Just like any other family, even we were excited to welcome a new member into the family. You know, you think of all the beautiful moments you are going to spend with the newbie relative of yours. My younger brother’s fiancée was visiting us on one of the occasions. And just when she was about to leave, we started talking about food, and I accidently asked her, “So you do like Raita, right? You know, for us, it’s like a staple food.” She looked down and shyly admitted, “No, actually I hate yogurt.” My mum laughed and didncourse’t react. In fact, none of us did. Of , she must be joking!
After getting married, it was one of her early days at home. Our excitement levels still very high. I and Dolly were having thepla and soon, I called for a bowl of dahi (fresh yogurt). She immediately got up and brought a new plate for herself. “Hey, what happened?” I asked coolly, without realising my mistake. “I told you, di, I don’t like yogurt,” she said, with a big smile. “You got to be joking, bhabhi! We love yogurt! It’s like out staple food. We can have our roti with it and call it a meal. Okay, fine, come back, and eat with me. I will keep this bowl of yogurt at my side,” I tried to make up. “I don’t even like it in my plate, di,” she said. Oh. My. God. Is she kidding me? How will this work? What is going to happen in future? She really can’t hate yogurt, I thought to myself.
But, it was true. Dolly hates yogurt. There followed endless ‘eating’ occasions when without knowing I kept asking for yogurt, and the poor thing had to unhear or overlook what I did to her. It used to occur to me pretty late. I just couldn’t fix it in my memory.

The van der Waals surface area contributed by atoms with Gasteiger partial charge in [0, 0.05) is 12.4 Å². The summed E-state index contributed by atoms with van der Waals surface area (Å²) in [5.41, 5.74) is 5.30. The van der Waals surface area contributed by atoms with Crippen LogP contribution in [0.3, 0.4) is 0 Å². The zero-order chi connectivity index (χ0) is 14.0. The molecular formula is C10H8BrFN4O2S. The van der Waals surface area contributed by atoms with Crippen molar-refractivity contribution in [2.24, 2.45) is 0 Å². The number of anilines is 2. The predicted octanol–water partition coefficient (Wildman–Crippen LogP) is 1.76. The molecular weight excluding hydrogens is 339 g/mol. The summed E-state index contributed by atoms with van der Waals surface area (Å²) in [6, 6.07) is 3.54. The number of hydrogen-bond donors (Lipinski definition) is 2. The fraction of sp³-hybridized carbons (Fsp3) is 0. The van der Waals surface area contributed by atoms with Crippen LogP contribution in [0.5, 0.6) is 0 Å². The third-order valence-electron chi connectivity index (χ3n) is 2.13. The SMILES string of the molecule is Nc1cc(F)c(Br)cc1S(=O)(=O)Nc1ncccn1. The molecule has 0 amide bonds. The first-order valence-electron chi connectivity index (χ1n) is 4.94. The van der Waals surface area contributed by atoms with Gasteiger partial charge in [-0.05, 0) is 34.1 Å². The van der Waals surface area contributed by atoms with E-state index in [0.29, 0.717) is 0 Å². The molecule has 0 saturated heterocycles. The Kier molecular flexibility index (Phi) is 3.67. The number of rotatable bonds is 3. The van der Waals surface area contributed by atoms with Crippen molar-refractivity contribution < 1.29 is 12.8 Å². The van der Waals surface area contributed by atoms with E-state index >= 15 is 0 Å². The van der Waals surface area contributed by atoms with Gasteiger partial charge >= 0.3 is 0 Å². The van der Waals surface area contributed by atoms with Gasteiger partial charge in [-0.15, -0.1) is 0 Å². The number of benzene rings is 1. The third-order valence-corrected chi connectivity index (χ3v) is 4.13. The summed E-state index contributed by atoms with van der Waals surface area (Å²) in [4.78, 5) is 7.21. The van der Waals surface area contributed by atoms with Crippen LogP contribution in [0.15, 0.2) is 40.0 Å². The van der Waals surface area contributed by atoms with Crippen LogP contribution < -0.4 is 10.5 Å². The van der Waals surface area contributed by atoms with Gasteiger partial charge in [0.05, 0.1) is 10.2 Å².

Some time back, she visited us in Gurugram, and we took her to Cyber hub, a posh locality where there are endless swanky restaurants. It was me, my husband and Dolly. We decided to take her to Farzi Café, as the Indian dishes there have a twist and it’s such a thrill to bring someone new with us to taste it.
I was busy over the phone, and it was so urgent that I had to walk out of the restaurant. After I came back to our table, I saw my husband sitting idle. “What’s wrong? Where’s Dolly?” I questioned him. “She went to the loo,” he said. “Why. Is everything all right?” I beamed. “Actually, I really didn’t know that the complimentary starter that these guys give is made of yogurt. And I offered her, and she almost puked,” said my husband, in a low, soft voice, almost regrettably. “Oh my God! Yes! Mishti Doi, the Bengali sweet, is made of yogurt! How could you forget that Dolly hates yogurt?” I replied to him back, almost breathless. “I’m sorry. I just forgot about it,” said the husband. “No. It’s okay. It’s really hard to remember it all the time. May be we should fix it in our memory as soon as possible.”
And there she was, donning a big smile. “I’m really sorry you had to eat the yogurt! Did you really puke?” I asked Dolly, all concerned. “Oh, di! It’s all right. I realised it after eating it. It was served very differently, looked like an eye ball. And I do hate yogurt, di. They say, when my mother was carrying me, she ate yogurt so much so that I hated it since childhood. I have never had yogurt. Never liked it. And I can’t help it,” confessed Dolly.
I almost felt sad about the situation. Here was the reason why she hates yogurt, and Raita, and yogurt ice-cream and buttermilk and almost everything that’s made with yogurt.
As they say, acceptance is key. And just like how I hate to eat a few things (count donuts, waffles, pancakes and all sweet-laden junk food items) even this girl hates a few things. And that’s the reality.
You see, every new family member brings different things to the table. And it’s up to us, how we accept it.
But sometimes I can’t help but wonder, does she really hate yogurt?